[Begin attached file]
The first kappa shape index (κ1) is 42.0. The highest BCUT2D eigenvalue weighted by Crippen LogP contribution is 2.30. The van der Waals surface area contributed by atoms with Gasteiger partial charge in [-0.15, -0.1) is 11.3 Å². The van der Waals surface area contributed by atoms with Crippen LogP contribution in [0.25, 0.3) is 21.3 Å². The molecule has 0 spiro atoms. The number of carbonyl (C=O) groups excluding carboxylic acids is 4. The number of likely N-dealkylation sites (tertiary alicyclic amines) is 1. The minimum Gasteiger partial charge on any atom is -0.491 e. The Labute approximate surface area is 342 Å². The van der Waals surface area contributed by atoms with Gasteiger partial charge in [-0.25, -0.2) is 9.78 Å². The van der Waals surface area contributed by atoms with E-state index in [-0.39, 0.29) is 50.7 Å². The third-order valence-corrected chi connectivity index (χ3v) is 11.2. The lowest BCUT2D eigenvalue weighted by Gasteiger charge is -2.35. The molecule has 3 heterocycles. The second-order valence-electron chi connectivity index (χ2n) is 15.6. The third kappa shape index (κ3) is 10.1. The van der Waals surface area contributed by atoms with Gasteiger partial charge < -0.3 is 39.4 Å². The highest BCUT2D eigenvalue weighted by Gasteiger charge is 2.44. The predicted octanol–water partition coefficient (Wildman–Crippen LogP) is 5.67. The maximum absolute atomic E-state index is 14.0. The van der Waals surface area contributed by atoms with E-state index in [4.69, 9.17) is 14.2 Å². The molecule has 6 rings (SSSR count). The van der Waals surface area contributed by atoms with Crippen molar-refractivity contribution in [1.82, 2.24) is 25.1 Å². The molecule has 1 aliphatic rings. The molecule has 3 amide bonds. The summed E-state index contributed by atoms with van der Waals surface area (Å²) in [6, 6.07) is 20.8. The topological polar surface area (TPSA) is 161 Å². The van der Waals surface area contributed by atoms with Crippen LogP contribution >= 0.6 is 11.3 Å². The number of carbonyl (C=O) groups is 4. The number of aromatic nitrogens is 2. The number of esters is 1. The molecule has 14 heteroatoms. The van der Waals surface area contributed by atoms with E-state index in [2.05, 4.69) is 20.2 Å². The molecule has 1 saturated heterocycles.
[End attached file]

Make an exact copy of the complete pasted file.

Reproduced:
The first kappa shape index (κ1) is 42.0. The highest BCUT2D eigenvalue weighted by Crippen LogP contribution is 2.30. The van der Waals surface area contributed by atoms with Gasteiger partial charge in [-0.15, -0.1) is 11.3 Å². The van der Waals surface area contributed by atoms with Crippen LogP contribution in [0.25, 0.3) is 21.3 Å². The molecule has 0 spiro atoms. The number of carbonyl (C=O) groups excluding carboxylic acids is 4. The number of likely N-dealkylation sites (tertiary alicyclic amines) is 1. The minimum Gasteiger partial charge on any atom is -0.491 e. The Labute approximate surface area is 342 Å². The van der Waals surface area contributed by atoms with Gasteiger partial charge in [-0.25, -0.2) is 9.78 Å². The van der Waals surface area contributed by atoms with E-state index in [-0.39, 0.29) is 50.7 Å². The third-order valence-corrected chi connectivity index (χ3v) is 11.2. The lowest BCUT2D eigenvalue weighted by Gasteiger charge is -2.35. The molecule has 3 heterocycles. The second-order valence-electron chi connectivity index (χ2n) is 15.6. The third kappa shape index (κ3) is 10.1. The van der Waals surface area contributed by atoms with Gasteiger partial charge < -0.3 is 39.4 Å². The highest BCUT2D eigenvalue weighted by Gasteiger charge is 2.44. The predicted octanol–water partition coefficient (Wildman–Crippen LogP) is 5.67. The maximum absolute atomic E-state index is 14.0. The van der Waals surface area contributed by atoms with E-state index in [4.69, 9.17) is 14.2 Å². The molecule has 6 rings (SSSR count). The van der Waals surface area contributed by atoms with Crippen molar-refractivity contribution in [1.82, 2.24) is 25.1 Å². The molecule has 1 aliphatic rings. The molecule has 3 amide bonds. The summed E-state index contributed by atoms with van der Waals surface area (Å²) in [6, 6.07) is 20.8. The topological polar surface area (TPSA) is 161 Å². The van der Waals surface area contributed by atoms with Crippen LogP contribution >= 0.6 is 11.3 Å². The number of carbonyl (C=O) groups is 4. The number of aromatic nitrogens is 2. The number of esters is 1. The molecule has 14 heteroatoms. The van der Waals surface area contributed by atoms with E-state index in [2.05, 4.69) is 20.2 Å². The molecule has 1 saturated heterocycles.